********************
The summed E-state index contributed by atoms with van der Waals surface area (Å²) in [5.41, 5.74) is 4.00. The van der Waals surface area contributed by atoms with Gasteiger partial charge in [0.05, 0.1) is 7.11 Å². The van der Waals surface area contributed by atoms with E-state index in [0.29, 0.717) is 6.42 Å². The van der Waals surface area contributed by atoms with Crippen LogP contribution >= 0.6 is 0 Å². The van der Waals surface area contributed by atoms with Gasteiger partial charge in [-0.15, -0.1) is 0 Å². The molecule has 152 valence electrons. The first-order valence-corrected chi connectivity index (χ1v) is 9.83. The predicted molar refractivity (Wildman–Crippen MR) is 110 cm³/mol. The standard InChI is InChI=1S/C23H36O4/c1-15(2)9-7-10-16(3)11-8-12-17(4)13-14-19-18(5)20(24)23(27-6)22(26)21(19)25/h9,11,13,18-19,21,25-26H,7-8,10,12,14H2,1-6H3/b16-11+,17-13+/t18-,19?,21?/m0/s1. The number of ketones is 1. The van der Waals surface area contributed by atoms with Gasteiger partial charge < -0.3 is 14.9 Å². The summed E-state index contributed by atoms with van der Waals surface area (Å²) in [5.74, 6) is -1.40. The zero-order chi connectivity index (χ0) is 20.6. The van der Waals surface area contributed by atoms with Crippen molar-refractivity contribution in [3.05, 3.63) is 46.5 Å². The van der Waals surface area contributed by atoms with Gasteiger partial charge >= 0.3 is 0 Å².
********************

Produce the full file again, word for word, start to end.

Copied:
The summed E-state index contributed by atoms with van der Waals surface area (Å²) in [5.41, 5.74) is 4.00. The van der Waals surface area contributed by atoms with Gasteiger partial charge in [0.05, 0.1) is 7.11 Å². The van der Waals surface area contributed by atoms with E-state index in [0.29, 0.717) is 6.42 Å². The van der Waals surface area contributed by atoms with Crippen LogP contribution >= 0.6 is 0 Å². The van der Waals surface area contributed by atoms with Gasteiger partial charge in [-0.15, -0.1) is 0 Å². The molecule has 152 valence electrons. The first-order valence-corrected chi connectivity index (χ1v) is 9.83. The predicted molar refractivity (Wildman–Crippen MR) is 110 cm³/mol. The standard InChI is InChI=1S/C23H36O4/c1-15(2)9-7-10-16(3)11-8-12-17(4)13-14-19-18(5)20(24)23(27-6)22(26)21(19)25/h9,11,13,18-19,21,25-26H,7-8,10,12,14H2,1-6H3/b16-11+,17-13+/t18-,19?,21?/m0/s1. The number of ketones is 1. The van der Waals surface area contributed by atoms with Gasteiger partial charge < -0.3 is 14.9 Å². The summed E-state index contributed by atoms with van der Waals surface area (Å²) in [5.74, 6) is -1.40. The zero-order chi connectivity index (χ0) is 20.6. The van der Waals surface area contributed by atoms with Crippen molar-refractivity contribution in [3.05, 3.63) is 46.5 Å². The van der Waals surface area contributed by atoms with Gasteiger partial charge >= 0.3 is 0 Å².